The nomination is based on the so-called Trump doctrine, or the president’s approach to foreign policy, David Flint, one of the professors, said on Sept. 28.
“The ‘Trump doctrine’ is so extraordinary, as so many things that Donald Trump does, he’s guided by two things which seem to be absent from so many politicians. He has firstly common sense. And he is only guided by a national interest, and therefore, in our circumstances, an interest in the Western alliance,” Flint said during a virtual appearance on Sky News.
“And what he has done with the Trump doctrine is he has decided that he would no longer have America involved in endless wars, wars which achieve nothing but the killing of thousands of young Americans and enormous debts imposed on America, and nothing solved in the countries in which it is carried on. So he’s reducing America’s tendency to get involved in any and every war.”
Flint also pointed to Trump’s unorthodox approach to the stalemate in the Middle East, where most countries refused to deal with Israel.
Several Arab states, including the United Arab Emirates (UAE), announced the normalization of relations with Israel this month, with all sides crediting Trump for his help in hammering out deals.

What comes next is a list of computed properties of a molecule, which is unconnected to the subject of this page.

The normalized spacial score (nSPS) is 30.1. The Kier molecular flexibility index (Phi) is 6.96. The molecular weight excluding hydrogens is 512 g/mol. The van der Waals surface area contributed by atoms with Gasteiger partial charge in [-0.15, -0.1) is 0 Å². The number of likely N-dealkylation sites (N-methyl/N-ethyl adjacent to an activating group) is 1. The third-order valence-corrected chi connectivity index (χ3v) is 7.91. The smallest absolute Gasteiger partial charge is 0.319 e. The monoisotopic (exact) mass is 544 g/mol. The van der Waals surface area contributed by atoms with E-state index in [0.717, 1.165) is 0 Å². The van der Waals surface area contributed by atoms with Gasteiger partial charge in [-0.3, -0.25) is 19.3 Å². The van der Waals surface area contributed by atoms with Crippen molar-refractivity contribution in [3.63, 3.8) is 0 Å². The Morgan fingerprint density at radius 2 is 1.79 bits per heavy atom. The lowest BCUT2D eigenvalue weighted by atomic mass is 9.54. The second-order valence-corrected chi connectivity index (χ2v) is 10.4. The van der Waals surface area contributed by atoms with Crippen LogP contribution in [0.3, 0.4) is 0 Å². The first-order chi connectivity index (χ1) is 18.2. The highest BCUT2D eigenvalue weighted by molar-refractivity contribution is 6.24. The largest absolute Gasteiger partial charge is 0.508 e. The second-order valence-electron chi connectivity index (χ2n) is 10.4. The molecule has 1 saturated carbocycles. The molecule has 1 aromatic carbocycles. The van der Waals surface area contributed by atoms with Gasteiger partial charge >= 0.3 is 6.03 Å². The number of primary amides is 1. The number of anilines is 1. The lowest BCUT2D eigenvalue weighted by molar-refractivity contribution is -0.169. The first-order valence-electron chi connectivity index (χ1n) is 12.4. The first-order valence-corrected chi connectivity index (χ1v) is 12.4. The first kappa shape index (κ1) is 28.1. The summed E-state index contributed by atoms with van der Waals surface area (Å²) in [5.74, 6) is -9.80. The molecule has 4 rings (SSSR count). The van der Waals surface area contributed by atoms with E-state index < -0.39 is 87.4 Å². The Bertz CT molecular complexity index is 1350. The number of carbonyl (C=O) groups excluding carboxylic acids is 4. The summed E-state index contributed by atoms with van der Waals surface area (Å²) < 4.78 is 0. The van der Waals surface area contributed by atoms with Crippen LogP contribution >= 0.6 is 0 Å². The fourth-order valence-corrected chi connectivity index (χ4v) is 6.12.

“What Donald Trump did was go against all advice, but he did it with common sense, he negotiated directly with the Arab states concerned and Israel and brought them together. And the states are lining up, Arab and Middle Eastern, to join that network of peace, which will dominate the Middle East,” Flint said.
Flint also cited how Trump has “calmed tensions in relation to Korea” and withdrew from the Iran nuclear agreement and the Paris climate agreement as reasons to nominate him for the prize.
Asked about the nominations and whether he could extend his efforts to China, Trump recently told reporters that he was honored and he would be open to working with China and India.
“I know that China now, and India, are having difficulty, and very—very substantial difficulty. And hopefully they’ll be able to work that out. If we can help, we’d love to help,” he said.
In a separate statement, the White House said the Middle Eastern peace deals were “a testament to the bold diplomacy and vision of President Trump, and he is honored to be considered by the Nobel Committee.”
The nominations are for the 2021 prize, as nominations have closed for this year’s prize.
A Norwegian Nobel Committee spokesman told The Epoch Times that he couldn’t comment on Trump’s reported nomination, citing a confidentiality clause.
“Due to the 50 years confidentiality clause, neither the names of nominators nor of nominees may be divulged until 50 years have elapsed,” he said via email.